We were assigned projects throughout the course. One project we had to come up with on our own was our ‘breakable toy’, which is what we show off at our Career Day.

 

What was your Breakable Toy? What technologies did you use? How long did you work on it for?

Mine was a social network for bootcamps called ‘Faceboot’ for bootcampers to find other bootcampers in the area.

This app is built straight up with Ruby on Rails. I follows CRUD: Create, Read, Update, Delete. There was a tiny bit of JavaScript that I used; when people post on the wall, the app updates automatically instead of having to manually press ‘refresh’. A lot of the foundational skills that I learned, I used to create this. Faceboot took me about 2–3 weeks working alone on the project.

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Did Launch Academy do other job prep besides the Career Day?

Towards the middle of the course, our Talent Director Corinne helped us with our resumes. Especially because none of us had technical backgrounds, it’s really important to show what we’ve learned and the technologies we used. Also towards the end, we would prepare for interviews with whiteboarding questions.

 

Are you using exactly what you learned at Launch Academy or do you feel you’re learning on the job?

We work on a Rails app but our code base is huge and we have a whole bunch of technologies for the front end. For example, we use Coffeescript for the front-end, so I’m learning something new every day for sure.

I work a lot on the front-end using Backbone as our library and using Coffeescript. I work on the part of the app that users use to add people to an address book.

 

Tell us about your new job!

I graduated in March, and got hired as an Associate Software Engineer (aka junior developer) at Constant Contact in June. The Constant Contact app itself is built on Java but our team specifically uses Rails. I work on the front end and the back end.

 

How did you find the job at Constant Contact?

They’re a hiring partner with Launch Academy. We talked during our Career Day.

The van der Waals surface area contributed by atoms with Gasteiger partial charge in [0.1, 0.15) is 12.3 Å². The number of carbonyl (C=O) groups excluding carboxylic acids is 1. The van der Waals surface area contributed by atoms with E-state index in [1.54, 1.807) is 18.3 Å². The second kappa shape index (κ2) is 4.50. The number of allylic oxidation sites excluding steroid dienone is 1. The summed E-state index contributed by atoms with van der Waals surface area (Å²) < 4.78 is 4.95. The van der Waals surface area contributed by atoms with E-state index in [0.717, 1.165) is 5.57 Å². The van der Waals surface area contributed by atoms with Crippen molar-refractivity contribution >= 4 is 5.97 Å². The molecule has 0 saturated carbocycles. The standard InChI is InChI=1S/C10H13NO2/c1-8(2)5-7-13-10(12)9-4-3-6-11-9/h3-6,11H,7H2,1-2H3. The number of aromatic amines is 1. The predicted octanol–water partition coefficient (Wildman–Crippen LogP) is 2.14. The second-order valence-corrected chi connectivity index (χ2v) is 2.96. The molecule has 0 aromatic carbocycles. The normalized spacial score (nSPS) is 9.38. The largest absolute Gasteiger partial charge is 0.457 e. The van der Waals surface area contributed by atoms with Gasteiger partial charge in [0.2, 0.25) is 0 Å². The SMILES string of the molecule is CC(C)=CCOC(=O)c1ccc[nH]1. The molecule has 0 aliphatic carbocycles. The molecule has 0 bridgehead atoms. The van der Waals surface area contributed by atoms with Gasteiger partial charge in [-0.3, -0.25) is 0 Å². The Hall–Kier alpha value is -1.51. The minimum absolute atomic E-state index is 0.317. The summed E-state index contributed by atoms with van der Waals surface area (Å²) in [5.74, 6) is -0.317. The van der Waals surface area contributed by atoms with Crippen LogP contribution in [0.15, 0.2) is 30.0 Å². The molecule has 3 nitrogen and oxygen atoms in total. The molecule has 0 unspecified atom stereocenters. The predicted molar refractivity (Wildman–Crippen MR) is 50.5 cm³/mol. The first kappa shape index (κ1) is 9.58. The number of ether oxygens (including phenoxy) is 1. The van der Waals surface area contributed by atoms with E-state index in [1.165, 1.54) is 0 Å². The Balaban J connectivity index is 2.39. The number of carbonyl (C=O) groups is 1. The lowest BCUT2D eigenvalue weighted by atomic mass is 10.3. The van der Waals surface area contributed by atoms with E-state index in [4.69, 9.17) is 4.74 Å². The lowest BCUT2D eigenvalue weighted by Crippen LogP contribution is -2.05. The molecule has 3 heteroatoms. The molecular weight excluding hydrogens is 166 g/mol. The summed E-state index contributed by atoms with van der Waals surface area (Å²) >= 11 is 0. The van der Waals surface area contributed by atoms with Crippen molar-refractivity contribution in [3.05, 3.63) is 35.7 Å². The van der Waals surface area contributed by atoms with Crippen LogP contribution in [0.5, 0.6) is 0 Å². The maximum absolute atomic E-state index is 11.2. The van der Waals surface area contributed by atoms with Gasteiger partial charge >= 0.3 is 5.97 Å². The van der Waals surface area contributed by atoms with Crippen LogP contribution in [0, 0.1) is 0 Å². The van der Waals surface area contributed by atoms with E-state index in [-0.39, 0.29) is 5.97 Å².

Did Constant Contact hire other grads from your class?

My current co-worker Emily, she works with me on the same team and we both came out of the same cohort.

 

How was your technical interview with them? Did you feel you were prepared for it?

One of the things about the interview was that there was no whiteboarding question! Instead, I paired with one of the senior programmers here, which is awesome because I had already pair programmed a bunch at Launch Academy. Instead of algorithms or computer science theory questions, we paired to create a blog using Rails; it was just awesome.

 

How were you supported in your first months at Constant Contact?

I was hired as an apprentice for the first six months and I would always pair program with a senior developer on everything. It’s a very welcoming environment when it comes to learning. Our manager would give us accounts to Code School, Upcase and thing like that and allowed us to learn.

I think the first two months I was here, I didn’t program at all, I just looked at other people programming and learned the code base.

 

Why did you choose to accept an Apprenticeship over a full-time job?

That was the most important distinction for me. There were other jobs I was interviewing at and I was very close to getting a full time position, but I had to wager whether I wanted to start out as a junior developer right away or hone myself for 6 months, then be hired and get a higher salary once I had that experience under my belt.